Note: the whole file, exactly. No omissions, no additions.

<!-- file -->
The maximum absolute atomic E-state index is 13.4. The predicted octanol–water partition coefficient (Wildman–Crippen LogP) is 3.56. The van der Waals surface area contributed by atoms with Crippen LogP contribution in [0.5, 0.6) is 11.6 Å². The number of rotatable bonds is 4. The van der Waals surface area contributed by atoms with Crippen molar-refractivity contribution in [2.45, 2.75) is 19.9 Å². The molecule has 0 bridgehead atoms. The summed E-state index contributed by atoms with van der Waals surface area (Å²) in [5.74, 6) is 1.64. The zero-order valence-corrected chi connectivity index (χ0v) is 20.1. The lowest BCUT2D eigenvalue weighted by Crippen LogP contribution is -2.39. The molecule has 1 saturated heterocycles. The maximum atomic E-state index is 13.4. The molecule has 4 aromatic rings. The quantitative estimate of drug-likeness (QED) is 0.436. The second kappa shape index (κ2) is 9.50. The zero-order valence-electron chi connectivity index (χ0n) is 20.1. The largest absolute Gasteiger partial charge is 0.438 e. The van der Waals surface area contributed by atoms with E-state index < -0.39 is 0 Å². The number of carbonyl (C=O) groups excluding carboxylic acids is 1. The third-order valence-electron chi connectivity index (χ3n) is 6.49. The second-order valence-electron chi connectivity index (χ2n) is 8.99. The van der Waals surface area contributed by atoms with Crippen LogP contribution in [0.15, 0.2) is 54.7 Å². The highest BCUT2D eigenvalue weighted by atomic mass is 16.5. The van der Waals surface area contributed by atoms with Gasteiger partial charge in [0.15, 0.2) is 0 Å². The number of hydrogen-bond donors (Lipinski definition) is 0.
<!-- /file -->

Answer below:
The maximum absolute atomic E-state index is 13.4. The predicted octanol–water partition coefficient (Wildman–Crippen LogP) is 3.56. The van der Waals surface area contributed by atoms with Crippen LogP contribution in [0.5, 0.6) is 11.6 Å². The number of rotatable bonds is 4. The van der Waals surface area contributed by atoms with Crippen molar-refractivity contribution in [2.45, 2.75) is 19.9 Å². The molecule has 0 bridgehead atoms. The summed E-state index contributed by atoms with van der Waals surface area (Å²) in [5.74, 6) is 1.64. The zero-order valence-corrected chi connectivity index (χ0v) is 20.1. The lowest BCUT2D eigenvalue weighted by Crippen LogP contribution is -2.39. The molecule has 1 saturated heterocycles. The maximum atomic E-state index is 13.4. The molecule has 4 aromatic rings. The quantitative estimate of drug-likeness (QED) is 0.436. The second kappa shape index (κ2) is 9.50. The zero-order valence-electron chi connectivity index (χ0n) is 20.1. The largest absolute Gasteiger partial charge is 0.438 e. The van der Waals surface area contributed by atoms with E-state index < -0.39 is 0 Å². The number of carbonyl (C=O) groups excluding carboxylic acids is 1. The third-order valence-electron chi connectivity index (χ3n) is 6.49. The second-order valence-electron chi connectivity index (χ2n) is 8.99. The van der Waals surface area contributed by atoms with Crippen LogP contribution in [0.15, 0.2) is 54.7 Å². The highest BCUT2D eigenvalue weighted by atomic mass is 16.5. The van der Waals surface area contributed by atoms with Gasteiger partial charge in [0.15, 0.2) is 0 Å². The number of hydrogen-bond donors (Lipinski definition) is 0.